Too Taxing for You?
By Patrick F. Cannon
As the Republicans in the House and Senate wrangle over the final form of the so-called tax reform bill (reform takes 500 pages?), I thought I would throw out some facts that you might find of interest.
Approximately 45 percent of taxpayers pay no income tax at all. Indeed, nearly 20 percent are eligible for the earned income tax credit – in effect, they not only pay no taxes but the Federal government actually gives them money! In addition, most are also receiving food, housing and other assistance. The new tax bill would not fundamentally change any of this.
Nor is it likely to fundamentally change who actually pays the income taxes. The top earners – the reviled one percent – pay 40 percent of the total, while the top 10 percent pay 71 percent. The problem isn’t who pays the taxes – the problem is a Congress that historically doesn’t seem to care if the income and expenditure columns match.
Of course, this doesn’t mean that the lowest earners don’t pay any taxes. The payroll tax – for Social Security, Medicare, unemployment and disability insurance, etc. – is paid by everyone who gets a paycheck. The rate is currently 7.65 percent, matched by the employer. Taxable income is currently capped at $127,200. I have always thought that one way to make the fund at least partially viable would be to eliminate the cap. It wouldn’t exactly be fair, but hey, everyone likes to soak the rich, right?
Here’s one for you Illinois residents. We have the fifth highest tax burden of all the states, and the highest paid state employees at an average of nearly $60,000 a year (adjusted for cost of living). They also enjoy much better health benefits than you do (unless you too work for the State or are a member of Congress). Oh, and they have pretty nice pensions. Alas, there still isn’t enough in the pension funds to pay them without even more tax increases. Why be number 5 when you could be numero uno? Then at least we could lead the country in something.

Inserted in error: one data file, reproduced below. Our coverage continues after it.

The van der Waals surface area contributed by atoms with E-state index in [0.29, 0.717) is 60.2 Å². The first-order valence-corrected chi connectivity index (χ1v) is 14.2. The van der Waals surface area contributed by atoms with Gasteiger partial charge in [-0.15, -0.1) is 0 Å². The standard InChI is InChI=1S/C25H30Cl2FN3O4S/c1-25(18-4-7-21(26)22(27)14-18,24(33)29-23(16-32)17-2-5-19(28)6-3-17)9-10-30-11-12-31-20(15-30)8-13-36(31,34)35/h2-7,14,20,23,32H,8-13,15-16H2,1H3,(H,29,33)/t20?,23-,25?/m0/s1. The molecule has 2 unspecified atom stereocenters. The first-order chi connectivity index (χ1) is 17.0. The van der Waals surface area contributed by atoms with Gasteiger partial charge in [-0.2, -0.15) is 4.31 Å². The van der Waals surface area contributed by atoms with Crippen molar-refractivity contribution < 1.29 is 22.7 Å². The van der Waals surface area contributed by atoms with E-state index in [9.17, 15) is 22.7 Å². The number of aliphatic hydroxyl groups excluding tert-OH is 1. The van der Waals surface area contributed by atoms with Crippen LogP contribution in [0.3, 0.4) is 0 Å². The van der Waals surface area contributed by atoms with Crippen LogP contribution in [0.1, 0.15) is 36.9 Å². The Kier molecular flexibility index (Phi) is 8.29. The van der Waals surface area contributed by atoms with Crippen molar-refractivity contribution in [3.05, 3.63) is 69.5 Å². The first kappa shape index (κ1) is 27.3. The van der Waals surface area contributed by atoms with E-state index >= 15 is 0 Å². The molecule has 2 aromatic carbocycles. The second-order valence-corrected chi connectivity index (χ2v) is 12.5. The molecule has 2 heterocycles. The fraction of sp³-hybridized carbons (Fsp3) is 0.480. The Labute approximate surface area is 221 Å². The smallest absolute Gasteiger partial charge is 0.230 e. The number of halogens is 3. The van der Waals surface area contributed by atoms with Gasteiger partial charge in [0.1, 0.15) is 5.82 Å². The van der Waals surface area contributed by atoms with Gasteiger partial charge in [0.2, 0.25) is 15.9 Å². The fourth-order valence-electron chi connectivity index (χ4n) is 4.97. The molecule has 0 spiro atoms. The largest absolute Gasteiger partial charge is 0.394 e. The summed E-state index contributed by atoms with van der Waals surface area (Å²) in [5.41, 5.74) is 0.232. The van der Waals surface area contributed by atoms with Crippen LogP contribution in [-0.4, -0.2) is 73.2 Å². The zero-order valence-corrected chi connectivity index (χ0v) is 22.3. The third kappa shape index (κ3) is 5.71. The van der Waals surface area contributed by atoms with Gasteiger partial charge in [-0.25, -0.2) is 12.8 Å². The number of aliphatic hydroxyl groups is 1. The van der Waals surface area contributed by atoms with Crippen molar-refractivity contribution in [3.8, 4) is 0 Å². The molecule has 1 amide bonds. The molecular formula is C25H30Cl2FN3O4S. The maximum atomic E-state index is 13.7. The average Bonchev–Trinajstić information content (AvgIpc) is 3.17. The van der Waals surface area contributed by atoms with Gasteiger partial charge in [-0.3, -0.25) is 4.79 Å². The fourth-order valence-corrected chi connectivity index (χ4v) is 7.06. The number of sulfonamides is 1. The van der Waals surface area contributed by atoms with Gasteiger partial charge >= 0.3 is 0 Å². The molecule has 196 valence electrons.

Although it can be a bit more complicated, you can now deduct your state income and local property taxes from your Federal return. Although hard to believe, the Illinois income tax rate of 4.95 percent is not even close to the highest (thank you California); it is the total tax burden that gets us to number 5. Although it’s hard to predict what the final tax bill will look like, one version would eliminate the deduction for state income taxes and limit the real estate tax deduction to $10,000. If you’re in Wyoming, Texas, Nevada, Florida or Alaska, this would be a matter of little concern.
As a matter of interest, the average deduction for real estate taxes in Illinois is $6,500. I couldn’t find a breakdown, but I suspect the average is higher in Chicago and the so-called collar counties. In any event, for most taxpayers, the $10,000 limit would not be a problem. Again, it will be the upper middle class and the wealthy who would be most affected.
Are you sufficiently bored? I am, but let me leave you with this final thought. I’m retired and I’m not the least bit tempted to move south, but I know quite a few people who have established permanent residency in states like Florida and Texas to avoid Illinois’ high taxes. In many cases, they get to spend the good weather months in the Chicago area before heading south for the winter (six months and 1 day is the usual). And I won’t even begin to talk about the cost of doing business in Illinois. Let me close by mentioning that my son lives in Florida. He works for one of America’s major banks, which is in the process of moving all their computer operations from high tax areas to the Sunshine State. People are even moving to Wisconsin and Indiana, for God’s sake!
Copyright 2017, Patrick F. Cannon